Frani: That’s Professor Kyle Steenland.
Kyle: I’m a professor in environmental health at Emory University.
Frani: The PFOA from the DuPont factory spilled into the Ohio River.
Kyle: And the water in the Ohio River it entered the groundwater, which was used for public drinking water in the surrounding area.
Frani: The DuPont Corporation is facing more than 3,000 lawsuits from residents who allege the contamination made them sick. In one large class action in 2005 they reached a settlement agreement that included creating a science panel of which Professor Steenland was a member to assess whether or not there was a probable link between C8 exposure and human disease.
Kyle: Our best judgment was that six diseases are associated with PFOA exposure.
Frani: Diseases like?
Kyle: Kidney cancer, testicular cancer, thyroid disease, ulcerative colitis, pregnancy induced hypertension...
Frani: SO are we less at risk from PFCs if we don’t live near a chemical or plastics plant?
Robin Vestergren: We really can’t avoid being exposed to these chemicals.
Frani: The bearer of that sad message is Robin Vestergren, of Stockholm University.
Robin: I’ve been doing research to understand how humans are exposed to PFOA and PFOS.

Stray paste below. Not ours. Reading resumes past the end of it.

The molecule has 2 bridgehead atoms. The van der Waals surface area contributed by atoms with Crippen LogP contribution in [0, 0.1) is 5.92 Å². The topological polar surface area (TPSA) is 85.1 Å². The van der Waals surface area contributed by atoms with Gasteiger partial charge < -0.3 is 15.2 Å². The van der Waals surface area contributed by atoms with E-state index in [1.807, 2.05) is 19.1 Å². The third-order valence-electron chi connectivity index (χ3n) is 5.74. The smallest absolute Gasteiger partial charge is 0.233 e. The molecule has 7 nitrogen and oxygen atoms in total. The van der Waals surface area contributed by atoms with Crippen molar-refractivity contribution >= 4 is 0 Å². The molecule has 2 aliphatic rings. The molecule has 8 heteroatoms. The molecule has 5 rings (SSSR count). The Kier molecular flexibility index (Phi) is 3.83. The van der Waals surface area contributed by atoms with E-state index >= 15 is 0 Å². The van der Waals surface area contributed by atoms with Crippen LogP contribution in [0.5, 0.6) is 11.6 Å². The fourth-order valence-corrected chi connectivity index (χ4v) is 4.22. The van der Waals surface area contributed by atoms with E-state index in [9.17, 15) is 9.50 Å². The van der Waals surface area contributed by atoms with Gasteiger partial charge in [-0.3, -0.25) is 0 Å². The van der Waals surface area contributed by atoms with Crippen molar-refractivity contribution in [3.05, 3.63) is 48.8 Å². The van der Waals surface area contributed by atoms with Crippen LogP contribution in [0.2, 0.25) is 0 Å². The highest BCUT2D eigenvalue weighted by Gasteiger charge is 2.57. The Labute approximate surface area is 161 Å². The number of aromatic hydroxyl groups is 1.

Frani: PFOS is another long chain PFC. It’s similar to PFOA in that it also persists indefinitely in the environment.
Robin: One thing we have to realize about these compounds is that they are indeed ubiquitous.
Frani: Wherever Robin and his team sample for PFOA and PFOS, they find them. As a matter of fact they're having a hard time not finding themand getting a pure sample.
Robin: We find them in seawater from the Arctic.
Frani: You can go in the middle of the ocean and actually get a reading for PFOA?
Robin: Certainly. We find them in very high concentrations in polar bears.
Frani: How did they get into polar bears?
Robin: PFOA or PFOS, they are fairly water soluble, so once they come into water they will basically just spread.
Frani: So these synthetic chemicals get into watermaybe a local creek or streamand because they don’t degrade, they ultimately find their way to the ocean where currents sweep them up to the Arctic and they can easily enter the food chain through fish and eventually become a polar bear snack. And they’re on our dinner plates, too. PFCs are found in soil, air, and groundwater, so they are easily taken up by crops.
Robin: When it comes to food there’s really no recommendation for something that you should avoid. You will still find these chemicals in the food from your grocery store.
Frani: The upshot. Between exposure to PFCs in our food and household products, CDC data show that pretty much anyone who breathes air and drinks water has PFOA in their bloodstream albeit in minute quantities. So what’s being done about this? Industry’s answer is new chemistry.